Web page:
Over 1,000 S. Korean motel guests were secretly filmed, videos sold online

South Korean National Police Agency

Seoul police have arrested four individuals responsible for secretly filming and selling videos of about 1,600 motel guests online.

The men set up internet-connected spy cameras in 42 motel rooms at 30 motels across 10 cities in the North and South Gyeongsang and Chungcheong provinces between Nov 24, 2018, to March 2, 2019. They installed ultra-mini 1mm cameras in the motel rooms and bathrooms. Their minuscule size meant that they could be installed on top of TVs, hair dryers and wall sockets, with the footage streamed online.

Over 4,000 members used the website, with almost a hundred of them paying a $44.95 monthly subscription fee allowing them to access extra features including rewinding live footage.

In total, the group of men have pocketed 7 million Won (S$8,375.12) throughout the length of their operations.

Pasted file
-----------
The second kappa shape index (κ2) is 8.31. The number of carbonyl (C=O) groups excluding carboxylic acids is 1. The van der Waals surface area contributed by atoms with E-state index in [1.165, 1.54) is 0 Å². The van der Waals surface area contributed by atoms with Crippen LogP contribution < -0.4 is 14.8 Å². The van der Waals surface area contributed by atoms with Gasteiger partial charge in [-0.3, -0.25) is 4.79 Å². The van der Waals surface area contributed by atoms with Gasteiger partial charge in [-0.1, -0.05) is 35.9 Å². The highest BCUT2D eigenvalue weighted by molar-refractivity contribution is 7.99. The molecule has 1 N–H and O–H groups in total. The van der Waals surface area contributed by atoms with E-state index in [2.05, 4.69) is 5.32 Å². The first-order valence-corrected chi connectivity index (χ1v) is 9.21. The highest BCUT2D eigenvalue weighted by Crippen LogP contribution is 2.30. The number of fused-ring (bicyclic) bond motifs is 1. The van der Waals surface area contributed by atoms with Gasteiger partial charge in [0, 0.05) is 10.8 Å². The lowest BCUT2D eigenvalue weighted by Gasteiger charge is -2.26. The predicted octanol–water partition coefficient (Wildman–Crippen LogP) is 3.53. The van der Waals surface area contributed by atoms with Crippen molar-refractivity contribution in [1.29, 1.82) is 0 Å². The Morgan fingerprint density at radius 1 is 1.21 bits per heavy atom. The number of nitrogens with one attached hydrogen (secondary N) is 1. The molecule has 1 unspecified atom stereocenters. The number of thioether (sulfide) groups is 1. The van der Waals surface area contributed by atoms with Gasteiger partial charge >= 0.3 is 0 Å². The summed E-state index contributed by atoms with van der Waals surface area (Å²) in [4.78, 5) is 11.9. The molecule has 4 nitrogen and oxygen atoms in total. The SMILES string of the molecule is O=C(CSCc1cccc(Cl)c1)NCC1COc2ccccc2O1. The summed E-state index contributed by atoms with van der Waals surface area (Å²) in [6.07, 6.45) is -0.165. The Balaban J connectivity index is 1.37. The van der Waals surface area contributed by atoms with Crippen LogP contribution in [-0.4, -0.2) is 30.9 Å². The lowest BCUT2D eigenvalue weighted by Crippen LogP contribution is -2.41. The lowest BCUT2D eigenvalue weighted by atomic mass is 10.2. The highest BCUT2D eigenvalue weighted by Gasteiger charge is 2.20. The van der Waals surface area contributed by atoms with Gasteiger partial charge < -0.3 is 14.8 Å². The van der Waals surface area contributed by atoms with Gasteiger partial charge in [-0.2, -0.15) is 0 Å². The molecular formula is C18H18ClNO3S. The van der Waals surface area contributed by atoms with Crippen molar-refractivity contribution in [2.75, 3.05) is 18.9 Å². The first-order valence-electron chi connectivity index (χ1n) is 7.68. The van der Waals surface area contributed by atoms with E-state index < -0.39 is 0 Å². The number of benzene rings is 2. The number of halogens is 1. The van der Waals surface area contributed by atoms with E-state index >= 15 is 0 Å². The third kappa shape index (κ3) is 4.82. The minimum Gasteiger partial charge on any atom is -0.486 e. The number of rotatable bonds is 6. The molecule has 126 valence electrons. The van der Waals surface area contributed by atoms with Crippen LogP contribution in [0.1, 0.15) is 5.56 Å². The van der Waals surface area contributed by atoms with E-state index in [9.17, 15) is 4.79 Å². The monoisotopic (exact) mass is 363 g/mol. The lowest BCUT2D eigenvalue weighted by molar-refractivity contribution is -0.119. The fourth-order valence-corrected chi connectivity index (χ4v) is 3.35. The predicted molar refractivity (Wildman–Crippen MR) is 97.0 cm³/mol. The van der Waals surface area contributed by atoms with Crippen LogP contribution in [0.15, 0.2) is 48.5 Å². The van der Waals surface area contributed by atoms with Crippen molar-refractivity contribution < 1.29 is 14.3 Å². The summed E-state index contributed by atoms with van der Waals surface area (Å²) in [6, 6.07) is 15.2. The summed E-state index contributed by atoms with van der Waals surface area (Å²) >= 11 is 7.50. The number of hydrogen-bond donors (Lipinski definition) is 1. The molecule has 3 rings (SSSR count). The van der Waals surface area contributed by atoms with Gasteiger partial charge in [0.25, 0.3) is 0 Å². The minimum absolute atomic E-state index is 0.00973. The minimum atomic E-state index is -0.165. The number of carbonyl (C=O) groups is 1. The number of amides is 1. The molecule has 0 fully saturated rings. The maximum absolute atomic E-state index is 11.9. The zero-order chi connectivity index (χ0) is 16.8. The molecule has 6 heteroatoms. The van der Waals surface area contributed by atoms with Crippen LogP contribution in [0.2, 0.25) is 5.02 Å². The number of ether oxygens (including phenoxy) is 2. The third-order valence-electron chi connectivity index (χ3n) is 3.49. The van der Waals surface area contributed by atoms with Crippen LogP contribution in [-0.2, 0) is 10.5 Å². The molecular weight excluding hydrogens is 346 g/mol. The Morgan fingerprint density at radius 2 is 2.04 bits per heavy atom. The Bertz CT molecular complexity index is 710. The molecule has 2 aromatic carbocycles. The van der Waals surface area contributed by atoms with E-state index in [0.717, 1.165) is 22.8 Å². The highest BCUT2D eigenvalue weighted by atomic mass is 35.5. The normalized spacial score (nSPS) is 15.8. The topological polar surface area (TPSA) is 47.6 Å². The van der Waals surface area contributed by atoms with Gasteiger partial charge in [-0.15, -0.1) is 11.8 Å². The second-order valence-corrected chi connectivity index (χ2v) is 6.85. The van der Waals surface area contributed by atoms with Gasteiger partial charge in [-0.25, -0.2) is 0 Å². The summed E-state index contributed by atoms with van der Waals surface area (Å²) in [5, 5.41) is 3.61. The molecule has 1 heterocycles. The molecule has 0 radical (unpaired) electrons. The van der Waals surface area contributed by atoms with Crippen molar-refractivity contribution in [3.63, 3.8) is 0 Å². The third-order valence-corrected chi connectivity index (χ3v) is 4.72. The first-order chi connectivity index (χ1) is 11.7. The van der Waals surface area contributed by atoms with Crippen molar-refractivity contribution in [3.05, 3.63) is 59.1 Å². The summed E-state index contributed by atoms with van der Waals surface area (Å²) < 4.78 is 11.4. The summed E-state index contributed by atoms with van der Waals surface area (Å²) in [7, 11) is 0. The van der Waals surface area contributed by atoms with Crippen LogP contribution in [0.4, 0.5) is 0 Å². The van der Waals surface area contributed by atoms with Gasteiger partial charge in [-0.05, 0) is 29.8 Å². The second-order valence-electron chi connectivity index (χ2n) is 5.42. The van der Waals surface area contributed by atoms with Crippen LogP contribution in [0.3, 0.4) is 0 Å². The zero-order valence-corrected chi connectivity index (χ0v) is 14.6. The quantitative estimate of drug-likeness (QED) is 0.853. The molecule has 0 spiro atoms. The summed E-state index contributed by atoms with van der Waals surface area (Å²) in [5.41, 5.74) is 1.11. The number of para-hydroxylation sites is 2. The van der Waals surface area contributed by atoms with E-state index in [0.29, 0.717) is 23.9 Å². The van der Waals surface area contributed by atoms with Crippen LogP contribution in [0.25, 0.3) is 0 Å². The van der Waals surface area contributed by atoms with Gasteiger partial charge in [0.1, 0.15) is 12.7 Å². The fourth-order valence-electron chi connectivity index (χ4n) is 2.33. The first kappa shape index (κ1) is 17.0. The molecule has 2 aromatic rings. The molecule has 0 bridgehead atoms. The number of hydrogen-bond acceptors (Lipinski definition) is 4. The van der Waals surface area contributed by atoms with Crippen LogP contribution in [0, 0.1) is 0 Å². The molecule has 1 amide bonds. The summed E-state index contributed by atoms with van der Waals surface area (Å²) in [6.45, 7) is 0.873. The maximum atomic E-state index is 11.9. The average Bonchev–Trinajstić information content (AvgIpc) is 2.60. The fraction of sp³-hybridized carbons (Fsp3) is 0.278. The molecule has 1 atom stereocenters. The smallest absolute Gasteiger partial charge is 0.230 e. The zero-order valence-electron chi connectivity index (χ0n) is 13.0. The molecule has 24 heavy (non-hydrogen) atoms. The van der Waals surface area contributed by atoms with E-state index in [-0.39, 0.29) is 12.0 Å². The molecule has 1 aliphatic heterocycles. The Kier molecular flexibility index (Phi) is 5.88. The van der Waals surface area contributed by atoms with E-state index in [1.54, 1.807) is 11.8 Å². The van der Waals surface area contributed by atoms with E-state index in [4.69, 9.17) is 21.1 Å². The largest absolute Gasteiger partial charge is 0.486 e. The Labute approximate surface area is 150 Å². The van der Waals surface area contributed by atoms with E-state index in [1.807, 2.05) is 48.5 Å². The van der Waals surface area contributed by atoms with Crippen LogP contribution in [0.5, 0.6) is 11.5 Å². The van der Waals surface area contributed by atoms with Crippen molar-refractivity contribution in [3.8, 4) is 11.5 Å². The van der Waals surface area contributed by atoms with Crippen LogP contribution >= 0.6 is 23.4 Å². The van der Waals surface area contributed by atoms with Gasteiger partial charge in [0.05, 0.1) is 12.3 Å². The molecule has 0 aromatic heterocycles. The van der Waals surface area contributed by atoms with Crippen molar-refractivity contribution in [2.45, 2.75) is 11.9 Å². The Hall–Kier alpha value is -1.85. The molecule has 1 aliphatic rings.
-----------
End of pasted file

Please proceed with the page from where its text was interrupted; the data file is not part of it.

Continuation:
‘My Life is Not Your Porn’, the rallying slogan of Korean women this past year. Ed Jones/AFP/Getty Images

Korea has a massive problem of upskirt videotaping and secret filming of women with 2017 having over 6,000 cases reported. Women have been protesting ever since, yet they complain that nothing is being done to fix the issue.

Women are increasingly taking things into their own hands, forming voluntary squads that patrol and spot-check spycam hotspots.

A hidden-camera search squad in action. Min Joo Kim

However, protesters are angered at the perceived impunity granted towards the men that film them, with some reportedly released briefly after being arrested.

This signals the overly light-hearted approach Korean police have towards so-called ‘women’s problems’ and the growing frustration among the women who want to see justice served.

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